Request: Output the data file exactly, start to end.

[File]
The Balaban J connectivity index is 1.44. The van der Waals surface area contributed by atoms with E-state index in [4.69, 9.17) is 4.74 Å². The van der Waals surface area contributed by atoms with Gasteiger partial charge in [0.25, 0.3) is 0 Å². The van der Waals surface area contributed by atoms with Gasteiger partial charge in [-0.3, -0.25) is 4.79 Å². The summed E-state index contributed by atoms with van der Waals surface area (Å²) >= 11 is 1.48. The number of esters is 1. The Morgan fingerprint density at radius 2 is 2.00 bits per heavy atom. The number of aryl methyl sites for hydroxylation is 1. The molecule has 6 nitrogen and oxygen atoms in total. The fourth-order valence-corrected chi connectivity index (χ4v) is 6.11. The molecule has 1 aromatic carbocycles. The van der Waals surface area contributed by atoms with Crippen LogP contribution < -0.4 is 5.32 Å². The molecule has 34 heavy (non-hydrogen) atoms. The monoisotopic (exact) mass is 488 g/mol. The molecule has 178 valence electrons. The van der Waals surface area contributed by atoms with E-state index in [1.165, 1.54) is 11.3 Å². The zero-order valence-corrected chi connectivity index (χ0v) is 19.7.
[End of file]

The Balaban J connectivity index is 1.44. The van der Waals surface area contributed by atoms with E-state index in [4.69, 9.17) is 4.74 Å². The van der Waals surface area contributed by atoms with Gasteiger partial charge in [0.25, 0.3) is 0 Å². The van der Waals surface area contributed by atoms with Gasteiger partial charge in [-0.3, -0.25) is 4.79 Å². The summed E-state index contributed by atoms with van der Waals surface area (Å²) >= 11 is 1.48. The number of esters is 1. The Morgan fingerprint density at radius 2 is 2.00 bits per heavy atom. The number of aryl methyl sites for hydroxylation is 1. The molecule has 6 nitrogen and oxygen atoms in total. The fourth-order valence-corrected chi connectivity index (χ4v) is 6.11. The molecule has 1 aromatic carbocycles. The van der Waals surface area contributed by atoms with Crippen LogP contribution < -0.4 is 5.32 Å². The molecule has 34 heavy (non-hydrogen) atoms. The monoisotopic (exact) mass is 488 g/mol. The molecule has 178 valence electrons. The van der Waals surface area contributed by atoms with E-state index in [1.165, 1.54) is 11.3 Å². The zero-order valence-corrected chi connectivity index (χ0v) is 19.7.